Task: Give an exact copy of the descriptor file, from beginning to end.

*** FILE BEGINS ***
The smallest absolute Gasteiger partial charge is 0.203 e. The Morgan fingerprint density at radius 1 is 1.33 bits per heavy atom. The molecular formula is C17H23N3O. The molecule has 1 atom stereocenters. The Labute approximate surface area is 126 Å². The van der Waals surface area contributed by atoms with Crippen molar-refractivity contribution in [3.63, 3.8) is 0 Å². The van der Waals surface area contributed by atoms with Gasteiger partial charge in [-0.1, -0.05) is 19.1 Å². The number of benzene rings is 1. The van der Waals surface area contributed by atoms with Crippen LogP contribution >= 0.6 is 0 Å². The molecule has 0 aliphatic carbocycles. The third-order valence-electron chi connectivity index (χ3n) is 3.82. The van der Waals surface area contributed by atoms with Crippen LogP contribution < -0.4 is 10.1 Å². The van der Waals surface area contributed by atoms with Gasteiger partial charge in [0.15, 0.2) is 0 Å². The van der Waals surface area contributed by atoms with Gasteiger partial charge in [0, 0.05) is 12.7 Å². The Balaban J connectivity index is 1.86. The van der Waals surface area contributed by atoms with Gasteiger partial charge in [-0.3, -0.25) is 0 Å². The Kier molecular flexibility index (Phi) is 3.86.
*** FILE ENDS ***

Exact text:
The smallest absolute Gasteiger partial charge is 0.203 e. The Morgan fingerprint density at radius 1 is 1.33 bits per heavy atom. The molecular formula is C17H23N3O. The molecule has 1 atom stereocenters. The Labute approximate surface area is 126 Å². The van der Waals surface area contributed by atoms with Crippen molar-refractivity contribution in [3.63, 3.8) is 0 Å². The van der Waals surface area contributed by atoms with Gasteiger partial charge in [-0.1, -0.05) is 19.1 Å². The number of benzene rings is 1. The van der Waals surface area contributed by atoms with Crippen LogP contribution >= 0.6 is 0 Å². The molecule has 0 aliphatic carbocycles. The third-order valence-electron chi connectivity index (χ3n) is 3.82. The van der Waals surface area contributed by atoms with Crippen LogP contribution < -0.4 is 10.1 Å². The van der Waals surface area contributed by atoms with Gasteiger partial charge in [0.15, 0.2) is 0 Å². The van der Waals surface area contributed by atoms with Gasteiger partial charge in [0, 0.05) is 12.7 Å². The Balaban J connectivity index is 1.86. The van der Waals surface area contributed by atoms with Gasteiger partial charge in [-0.3, -0.25) is 0 Å². The Kier molecular flexibility index (Phi) is 3.86.